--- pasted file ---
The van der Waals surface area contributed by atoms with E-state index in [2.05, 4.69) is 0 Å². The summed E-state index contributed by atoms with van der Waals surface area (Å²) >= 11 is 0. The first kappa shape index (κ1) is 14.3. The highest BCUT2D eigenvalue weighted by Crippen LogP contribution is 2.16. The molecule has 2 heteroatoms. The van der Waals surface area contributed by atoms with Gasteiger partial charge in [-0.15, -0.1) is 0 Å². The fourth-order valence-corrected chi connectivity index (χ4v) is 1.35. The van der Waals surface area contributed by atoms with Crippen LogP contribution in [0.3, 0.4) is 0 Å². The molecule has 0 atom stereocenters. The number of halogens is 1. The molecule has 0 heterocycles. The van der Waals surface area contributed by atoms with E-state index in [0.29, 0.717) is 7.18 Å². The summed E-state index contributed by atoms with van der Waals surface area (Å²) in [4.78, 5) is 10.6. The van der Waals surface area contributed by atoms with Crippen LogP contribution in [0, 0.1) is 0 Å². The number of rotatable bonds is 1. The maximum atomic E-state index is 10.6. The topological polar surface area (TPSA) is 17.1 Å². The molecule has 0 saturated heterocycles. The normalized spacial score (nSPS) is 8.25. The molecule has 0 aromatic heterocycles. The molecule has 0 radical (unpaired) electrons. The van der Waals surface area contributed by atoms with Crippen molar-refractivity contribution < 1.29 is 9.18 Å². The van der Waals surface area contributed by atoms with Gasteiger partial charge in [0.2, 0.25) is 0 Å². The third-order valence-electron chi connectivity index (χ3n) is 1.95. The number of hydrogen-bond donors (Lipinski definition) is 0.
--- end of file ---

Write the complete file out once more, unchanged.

The van der Waals surface area contributed by atoms with E-state index in [2.05, 4.69) is 0 Å². The summed E-state index contributed by atoms with van der Waals surface area (Å²) >= 11 is 0. The first kappa shape index (κ1) is 14.3. The highest BCUT2D eigenvalue weighted by Crippen LogP contribution is 2.16. The molecule has 2 heteroatoms. The van der Waals surface area contributed by atoms with Gasteiger partial charge in [-0.15, -0.1) is 0 Å². The fourth-order valence-corrected chi connectivity index (χ4v) is 1.35. The van der Waals surface area contributed by atoms with Crippen LogP contribution in [0.3, 0.4) is 0 Å². The molecule has 0 atom stereocenters. The number of halogens is 1. The molecule has 0 heterocycles. The van der Waals surface area contributed by atoms with E-state index in [0.29, 0.717) is 7.18 Å². The summed E-state index contributed by atoms with van der Waals surface area (Å²) in [4.78, 5) is 10.6. The van der Waals surface area contributed by atoms with Crippen LogP contribution in [0, 0.1) is 0 Å². The number of rotatable bonds is 1. The maximum atomic E-state index is 10.6. The topological polar surface area (TPSA) is 17.1 Å². The molecule has 0 saturated heterocycles. The normalized spacial score (nSPS) is 8.25. The molecule has 0 aromatic heterocycles. The molecule has 0 radical (unpaired) electrons. The van der Waals surface area contributed by atoms with Crippen molar-refractivity contribution < 1.29 is 9.18 Å². The van der Waals surface area contributed by atoms with Gasteiger partial charge in [0.2, 0.25) is 0 Å². The third-order valence-electron chi connectivity index (χ3n) is 1.95. The number of hydrogen-bond donors (Lipinski definition) is 0.